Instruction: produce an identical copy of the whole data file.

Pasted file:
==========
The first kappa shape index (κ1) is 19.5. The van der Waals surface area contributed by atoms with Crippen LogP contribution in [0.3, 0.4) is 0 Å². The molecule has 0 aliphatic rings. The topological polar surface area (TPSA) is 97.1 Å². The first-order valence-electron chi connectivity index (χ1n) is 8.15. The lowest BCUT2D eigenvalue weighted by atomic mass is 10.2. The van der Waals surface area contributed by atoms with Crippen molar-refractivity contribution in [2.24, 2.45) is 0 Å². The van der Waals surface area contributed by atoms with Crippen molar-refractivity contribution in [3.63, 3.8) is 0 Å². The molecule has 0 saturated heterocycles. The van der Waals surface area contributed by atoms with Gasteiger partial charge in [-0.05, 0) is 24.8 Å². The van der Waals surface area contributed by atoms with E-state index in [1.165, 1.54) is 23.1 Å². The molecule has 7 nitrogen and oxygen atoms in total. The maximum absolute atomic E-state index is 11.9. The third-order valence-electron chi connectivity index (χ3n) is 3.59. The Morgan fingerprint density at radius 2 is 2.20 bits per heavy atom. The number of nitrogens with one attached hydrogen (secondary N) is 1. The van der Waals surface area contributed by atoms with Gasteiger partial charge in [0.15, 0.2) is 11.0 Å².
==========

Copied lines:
The first kappa shape index (κ1) is 19.5. The van der Waals surface area contributed by atoms with Crippen LogP contribution in [0.3, 0.4) is 0 Å². The molecule has 0 aliphatic rings. The topological polar surface area (TPSA) is 97.1 Å². The first-order valence-electron chi connectivity index (χ1n) is 8.15. The lowest BCUT2D eigenvalue weighted by atomic mass is 10.2. The van der Waals surface area contributed by atoms with Crippen molar-refractivity contribution in [2.24, 2.45) is 0 Å². The van der Waals surface area contributed by atoms with Crippen molar-refractivity contribution in [3.63, 3.8) is 0 Å². The molecule has 0 saturated heterocycles. The van der Waals surface area contributed by atoms with Gasteiger partial charge in [-0.05, 0) is 24.8 Å². The van der Waals surface area contributed by atoms with E-state index in [1.165, 1.54) is 23.1 Å². The molecule has 7 nitrogen and oxygen atoms in total. The maximum absolute atomic E-state index is 11.9. The third-order valence-electron chi connectivity index (χ3n) is 3.59. The Morgan fingerprint density at radius 2 is 2.20 bits per heavy atom. The number of nitrogens with one attached hydrogen (secondary N) is 1. The van der Waals surface area contributed by atoms with Gasteiger partial charge in [0.15, 0.2) is 11.0 Å².